Dynamic Coalition on Internet Universality Indicators
Round Table - U-shape - 90 Min
During its engagement with the Internet Governance Forum community in the past 17 years, UNESCO has been advocating for a human-centered and universal Internet, with it’s 38th General Conference having endorsed the Internet Universality ROAM Principles, which stands for an Internet that is (R) human Rights-based, (O) Open, (A) Accessible by everyone, nurtured by (M) Multi-stakeholder participation and governance in 2015. Since UNESCO launched the Dynamic Coalition on Internet Universality ROAM-X indicators at IGF 2020, the Coalition has played an essential role in supporting more than 40 national assessments of ROAM-X indicators across five continents. The Coalition has regularly organized meetings and sessions on occasions of the global IGF and regional IGF meetings in Africa, Asia Pacific, EuroDIG, etc. The Coalition closely liaise with the NRIs and disseminate newsletters to keep the Coalition members engaged. The Dynamic Coalition (DC) on ROAM-X seeks to engage further with all Member States and all stakeholders worldwide to shape digital transformation by UNESCO’s Internet Universality ROAM principles and indicators, which underpin the growth and evolution of the Internet, in ways that are conducive to operationalizing digital cooperation at all levels, achieving the Sustainable Development Goals as well as supporting UN global digital compact. This session will trigger discussion in three dimensions : - Lessons learned from DC members and partners on the importance of developing and applying shared principles for humanistic digital ecosystems, and a reflection on how the DC on ROAM-X can support consultations, development and uptake of the Global Digital Compact. - What principles, what commitments - Advice and suggestions given by DC members and partners on technical dimensions to improve DC’s work on the following points: How can we can expand the application of shared principles by Member States, how to engage other stakeholders? Specifically on the ROAM-X and IUIs, how can we ensure that these principles and indicators are effectively applied, including in terms of follow-up? How can we adapt ROAM-X to emerging digital challenges and technologies?
This session will be an interactive panel discussion with the moderator allowing very short statements from on-site and remote speakers to trigger discussion on how t improve the DC on IUIs. Participants will gain knowledge from partners of the Dynamic Coalition who have advocated for the UNESCO’s Internet Universality ROAM-X Indicators assessment and the Dynamic Coalition.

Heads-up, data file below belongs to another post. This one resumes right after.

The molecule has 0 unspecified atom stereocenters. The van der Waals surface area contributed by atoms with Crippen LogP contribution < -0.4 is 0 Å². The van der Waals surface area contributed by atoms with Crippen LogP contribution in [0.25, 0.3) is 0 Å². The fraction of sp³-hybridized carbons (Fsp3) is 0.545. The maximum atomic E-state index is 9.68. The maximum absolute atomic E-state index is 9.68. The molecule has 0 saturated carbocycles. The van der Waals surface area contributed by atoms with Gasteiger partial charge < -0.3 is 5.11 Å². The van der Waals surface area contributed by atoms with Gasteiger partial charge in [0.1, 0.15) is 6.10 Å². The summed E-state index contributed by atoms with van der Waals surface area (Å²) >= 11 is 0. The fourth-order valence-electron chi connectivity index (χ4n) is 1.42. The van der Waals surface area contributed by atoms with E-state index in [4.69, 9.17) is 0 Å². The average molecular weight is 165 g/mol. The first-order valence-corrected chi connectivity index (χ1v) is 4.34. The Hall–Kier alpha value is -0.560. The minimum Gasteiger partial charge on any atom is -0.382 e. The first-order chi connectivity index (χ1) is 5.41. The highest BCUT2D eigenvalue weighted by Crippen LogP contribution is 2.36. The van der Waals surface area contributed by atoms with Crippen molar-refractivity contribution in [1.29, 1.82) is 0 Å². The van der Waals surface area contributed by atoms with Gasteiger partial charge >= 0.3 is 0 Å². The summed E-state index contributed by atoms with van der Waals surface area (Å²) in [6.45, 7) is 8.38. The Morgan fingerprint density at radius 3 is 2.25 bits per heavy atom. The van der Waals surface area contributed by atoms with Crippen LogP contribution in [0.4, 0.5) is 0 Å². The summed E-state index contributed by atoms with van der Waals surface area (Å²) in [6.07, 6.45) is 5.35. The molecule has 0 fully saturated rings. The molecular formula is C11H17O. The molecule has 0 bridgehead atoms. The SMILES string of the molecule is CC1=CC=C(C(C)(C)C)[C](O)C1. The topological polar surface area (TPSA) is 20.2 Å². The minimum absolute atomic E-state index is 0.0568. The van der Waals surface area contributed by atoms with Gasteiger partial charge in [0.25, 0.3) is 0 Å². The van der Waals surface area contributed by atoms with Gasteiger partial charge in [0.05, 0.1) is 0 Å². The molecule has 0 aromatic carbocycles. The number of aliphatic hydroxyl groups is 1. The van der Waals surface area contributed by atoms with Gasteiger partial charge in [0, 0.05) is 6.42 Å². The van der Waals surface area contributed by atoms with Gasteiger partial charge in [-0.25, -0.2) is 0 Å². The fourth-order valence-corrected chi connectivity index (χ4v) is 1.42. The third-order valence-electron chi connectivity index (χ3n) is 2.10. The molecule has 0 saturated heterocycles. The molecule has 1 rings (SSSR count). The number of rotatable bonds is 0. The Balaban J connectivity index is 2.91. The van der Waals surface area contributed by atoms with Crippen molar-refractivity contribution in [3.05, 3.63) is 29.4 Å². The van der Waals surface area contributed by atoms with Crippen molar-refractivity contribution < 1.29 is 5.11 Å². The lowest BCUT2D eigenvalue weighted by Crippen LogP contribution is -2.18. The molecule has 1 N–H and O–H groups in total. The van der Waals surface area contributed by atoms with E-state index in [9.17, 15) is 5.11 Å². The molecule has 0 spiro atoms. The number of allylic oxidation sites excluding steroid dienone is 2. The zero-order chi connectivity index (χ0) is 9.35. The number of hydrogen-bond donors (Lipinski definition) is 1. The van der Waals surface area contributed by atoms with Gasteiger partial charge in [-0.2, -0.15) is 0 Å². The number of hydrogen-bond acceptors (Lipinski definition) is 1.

UNESCO, Polish National Commission for UNESCO, German National Commission for UNESCO Information for All Programme (IFAP), Council of Europe Organisation for Economic Co-operation and Development (OECD), Association of Progressive Communications, Missions Publiques, CETIC ,Universite Bordeaux Montaigne, Internet Society (ISOC), Internet Corporation for Assigned Names and Numbers (ICANN) NIC.br, 7Amleh, Development House KICTANet, Centro de Estudios en technologias en Sociedad (CETyS), Media Global Forum for Media Development (GFMD), Global Network Initiative (GNI), I and J, CIPESA
Tawfik Jelassi, UNESCO Assistant Director-General for Communication and Information Marielza Oliveira, UNESCO Director for Partnerships and Operational Programme Monitoring Anriette Esterhuysen, Association for Progressive Communication (APC) Yu Ping Chan, Office of United Nations Tech Envoy Lutz Möller, Deputy Secretary General, German Commission for UNESCO Paul Mitchell, Chair of Internet Governance Forum Multi-Advisory Group Constance Bommelaer, Area Vice President, Institutional Relations and Empowerment, Internet Society Deniz Susar, Governance and Public Administration Officer, United Nations Department of Economic and Social Affairs (UN DESA) Vera Julia Major, Government and IGO engagement - Internet Corporation for Assigned Names and Numbers (ICANN) Alexandre Barbosa, Head of Regional Center for Studies on the Development of the Information Society (CETIC.br) Dorothy Gordon, Chair of the Information For All Programme Anja Gengo, Internet Governance Forum Secretariat and NRIs Anju Mangal, Head of Asia-Pacific Region, Alliance for Affordable Internet Sandra Hoferichter, European Dialogue on Internet Governance (EURODIG) Kossi Amessinou, African ICT Foundation Juliet N. Nanfuka, Collaboration on International ICT Policy for East and Southern Africa (CIPESA)